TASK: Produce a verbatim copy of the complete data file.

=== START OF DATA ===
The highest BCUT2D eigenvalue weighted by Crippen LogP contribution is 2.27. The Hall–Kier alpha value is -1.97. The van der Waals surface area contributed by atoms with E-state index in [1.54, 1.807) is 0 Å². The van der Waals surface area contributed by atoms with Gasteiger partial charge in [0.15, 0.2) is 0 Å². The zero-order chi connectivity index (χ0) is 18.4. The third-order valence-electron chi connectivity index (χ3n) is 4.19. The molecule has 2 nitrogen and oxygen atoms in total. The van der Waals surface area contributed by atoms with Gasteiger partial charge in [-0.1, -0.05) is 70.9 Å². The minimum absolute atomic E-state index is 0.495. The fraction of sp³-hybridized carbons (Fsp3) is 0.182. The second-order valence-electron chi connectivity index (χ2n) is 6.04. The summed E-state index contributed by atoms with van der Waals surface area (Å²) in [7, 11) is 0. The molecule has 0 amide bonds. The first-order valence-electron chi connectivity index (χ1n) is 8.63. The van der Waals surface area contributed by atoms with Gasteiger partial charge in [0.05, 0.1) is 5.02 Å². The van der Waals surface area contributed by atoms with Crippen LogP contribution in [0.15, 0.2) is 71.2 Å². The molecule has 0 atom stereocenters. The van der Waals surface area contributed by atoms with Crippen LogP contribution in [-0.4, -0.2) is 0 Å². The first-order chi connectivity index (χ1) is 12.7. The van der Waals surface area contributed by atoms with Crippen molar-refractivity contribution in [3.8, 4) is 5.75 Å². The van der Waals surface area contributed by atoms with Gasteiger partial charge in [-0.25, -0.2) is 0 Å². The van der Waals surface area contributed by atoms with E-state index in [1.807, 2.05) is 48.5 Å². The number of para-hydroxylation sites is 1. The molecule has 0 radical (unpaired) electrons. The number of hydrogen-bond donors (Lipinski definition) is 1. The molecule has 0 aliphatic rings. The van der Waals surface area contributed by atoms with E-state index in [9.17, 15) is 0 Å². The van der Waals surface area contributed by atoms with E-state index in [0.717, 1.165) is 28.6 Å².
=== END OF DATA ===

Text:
The highest BCUT2D eigenvalue weighted by Crippen LogP contribution is 2.27. The Hall–Kier alpha value is -1.97. The van der Waals surface area contributed by atoms with E-state index in [1.54, 1.807) is 0 Å². The van der Waals surface area contributed by atoms with Gasteiger partial charge in [0.15, 0.2) is 0 Å². The zero-order chi connectivity index (χ0) is 18.4. The third-order valence-electron chi connectivity index (χ3n) is 4.19. The molecule has 2 nitrogen and oxygen atoms in total. The van der Waals surface area contributed by atoms with Gasteiger partial charge in [-0.1, -0.05) is 70.9 Å². The minimum absolute atomic E-state index is 0.495. The fraction of sp³-hybridized carbons (Fsp3) is 0.182. The second-order valence-electron chi connectivity index (χ2n) is 6.04. The summed E-state index contributed by atoms with van der Waals surface area (Å²) in [7, 11) is 0. The molecule has 0 amide bonds. The first-order valence-electron chi connectivity index (χ1n) is 8.63. The van der Waals surface area contributed by atoms with Gasteiger partial charge in [0.05, 0.1) is 5.02 Å². The van der Waals surface area contributed by atoms with Crippen LogP contribution in [0.15, 0.2) is 71.2 Å². The molecule has 0 atom stereocenters. The van der Waals surface area contributed by atoms with Crippen LogP contribution in [-0.4, -0.2) is 0 Å². The first-order chi connectivity index (χ1) is 12.7. The van der Waals surface area contributed by atoms with Crippen molar-refractivity contribution in [3.8, 4) is 5.75 Å². The van der Waals surface area contributed by atoms with Gasteiger partial charge in [-0.25, -0.2) is 0 Å². The van der Waals surface area contributed by atoms with E-state index in [1.807, 2.05) is 48.5 Å². The number of para-hydroxylation sites is 1. The molecule has 0 radical (unpaired) electrons. The number of hydrogen-bond donors (Lipinski definition) is 1. The molecule has 0 aliphatic rings. The van der Waals surface area contributed by atoms with E-state index in [9.17, 15) is 0 Å². The van der Waals surface area contributed by atoms with E-state index in [0.717, 1.165) is 28.6 Å².